The "Chucklelation" of the Church?
At the very beginning of Vatican Council II, Sacrosanctum concilium linked the purpose of sacred music directly with that of sacred liturgy in general: "the glorification of God and the sanctification of the faithful."
Having lived with this noble purpose for almost 60 years, I was a little embarrassed on reading a recent Facbook post by an organist (in a Lutheran congregation):
Well, I got up the courage to do it yesterday.
In the middle of my postlude, a nice, happy little gigue, I played the Jeopardy theme.
As I was getting ready to leave, one of the parishioners came up to me and told me she enjoyed my music.
I asked her what she thought of the postlude.
She said she really liked it.
I asked her if she heard the Jeopardy theme in the middle.
She said she didn't notice because she was talking to a friend.
No one else said anything.
I'm debating what to mix in next week.
Some suggestions were:
- Simpsons theme song
- Addams Family theme
- Blue Danube
- Gounod: Funeral March of a Marionette (Alfred Hitchcock theme)
- Go big.
Do something really inappropriate, like The Rocky Horror Picture Show.
- I once did a toccata on Frosty the Snowman during Advent.
One poster had the good sense to ask,
Why are you doing this?
- Why not?
It's rather amusing, staves off boredom, and exercises some creativity.
- That is so much fun to do!!!!!
As a Roman Catholic organist, I was rather embarrassed by all these posts, and said so online.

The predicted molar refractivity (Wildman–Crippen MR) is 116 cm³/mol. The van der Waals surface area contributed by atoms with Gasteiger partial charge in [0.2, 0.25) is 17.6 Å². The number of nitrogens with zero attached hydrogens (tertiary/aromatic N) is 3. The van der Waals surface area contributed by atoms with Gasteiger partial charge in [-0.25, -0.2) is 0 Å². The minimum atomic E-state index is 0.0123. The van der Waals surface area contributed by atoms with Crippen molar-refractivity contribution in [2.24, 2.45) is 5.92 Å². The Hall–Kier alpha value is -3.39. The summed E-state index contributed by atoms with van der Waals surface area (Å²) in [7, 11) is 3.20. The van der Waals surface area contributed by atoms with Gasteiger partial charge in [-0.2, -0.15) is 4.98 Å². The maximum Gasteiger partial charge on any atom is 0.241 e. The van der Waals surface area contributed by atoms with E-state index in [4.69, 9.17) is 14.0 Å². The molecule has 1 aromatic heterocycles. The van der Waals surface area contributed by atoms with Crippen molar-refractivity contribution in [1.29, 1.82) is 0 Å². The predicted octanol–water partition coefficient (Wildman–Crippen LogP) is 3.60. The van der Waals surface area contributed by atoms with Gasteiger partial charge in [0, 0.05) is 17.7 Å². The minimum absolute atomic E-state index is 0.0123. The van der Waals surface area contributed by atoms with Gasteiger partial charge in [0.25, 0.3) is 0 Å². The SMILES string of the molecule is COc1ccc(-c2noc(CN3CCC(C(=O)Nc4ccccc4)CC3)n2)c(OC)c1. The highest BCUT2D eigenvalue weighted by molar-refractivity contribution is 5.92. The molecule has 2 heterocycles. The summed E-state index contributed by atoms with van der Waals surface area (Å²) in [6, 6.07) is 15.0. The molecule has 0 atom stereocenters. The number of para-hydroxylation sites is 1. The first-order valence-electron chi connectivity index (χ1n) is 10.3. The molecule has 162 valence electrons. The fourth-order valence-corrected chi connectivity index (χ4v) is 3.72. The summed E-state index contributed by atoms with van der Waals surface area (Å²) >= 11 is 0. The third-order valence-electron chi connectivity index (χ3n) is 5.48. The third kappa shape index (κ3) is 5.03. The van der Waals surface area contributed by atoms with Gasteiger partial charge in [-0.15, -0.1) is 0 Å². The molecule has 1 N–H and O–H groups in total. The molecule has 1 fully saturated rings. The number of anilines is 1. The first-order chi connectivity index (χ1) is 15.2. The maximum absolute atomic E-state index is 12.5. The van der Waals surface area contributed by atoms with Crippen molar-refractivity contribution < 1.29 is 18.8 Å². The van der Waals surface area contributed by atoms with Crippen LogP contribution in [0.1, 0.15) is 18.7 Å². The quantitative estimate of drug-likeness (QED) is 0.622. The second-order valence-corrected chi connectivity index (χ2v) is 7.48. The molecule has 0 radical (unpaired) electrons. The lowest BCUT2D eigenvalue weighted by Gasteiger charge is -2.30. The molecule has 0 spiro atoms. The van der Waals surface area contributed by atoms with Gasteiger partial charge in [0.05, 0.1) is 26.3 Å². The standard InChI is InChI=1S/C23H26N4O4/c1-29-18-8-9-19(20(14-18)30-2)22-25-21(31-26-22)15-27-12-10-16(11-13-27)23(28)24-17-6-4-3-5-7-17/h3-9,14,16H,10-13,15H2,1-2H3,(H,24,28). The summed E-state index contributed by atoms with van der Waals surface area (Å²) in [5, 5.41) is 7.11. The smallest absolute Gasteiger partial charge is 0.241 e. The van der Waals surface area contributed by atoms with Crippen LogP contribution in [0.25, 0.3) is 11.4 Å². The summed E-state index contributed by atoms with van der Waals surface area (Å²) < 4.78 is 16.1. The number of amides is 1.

When did music turn to being about us and our amusement, and not about God?
Is this the "Chucklelation" of the Church?
I was chided:
- It's about not taking yourself too seriously.
- Don't you think God has a sense of humour?
No, I said, it's about the purpose of music in worship.
Were I the pastor I would never consider reading from Ogden Nash as one of the lessons – just to be funny.
Finally, two people (in an extreme minority among the postings) wrote:
- You're not taking yourself too seriously and those who pervert worship with self-indulgent "humor" fail to understand music is for God's glory, not the congregation's.
- Sorry, but I don't think this sort of "fun" belongs in the sanctuary.
But the argument continued:
- I know people say the church is no place for this, but most modern music has themes taken from classical pieces, so why not the other way around?
- You guys talk about God as though God were separate from the people sitting in the pews, some dour, thin-skinned grump who needs to have his ego constantly stroked.
Consider maybe that God is in those mere parishioners, and that God takes pleasure in their pleasure.
Editorial Note: Careful attention was given here by the poster to avoid any male pronouns for God.
- Some hymns are just old drinking songs!
Contemporary incorporation has always been part of the church.
Those hymns long ago lost their secular connotations.
Would that the Church could better influence contemporary society than the other way around!
Alas, there exists (mostly in some specific Protestant denominations) an "old boys' club" — organists whose major focus is their own flamboyance; how flashy, cute, topical, and chummy they can be.
God is rather secondary in their assessment of the "Sunday morning performance."
Article written 09 October 2021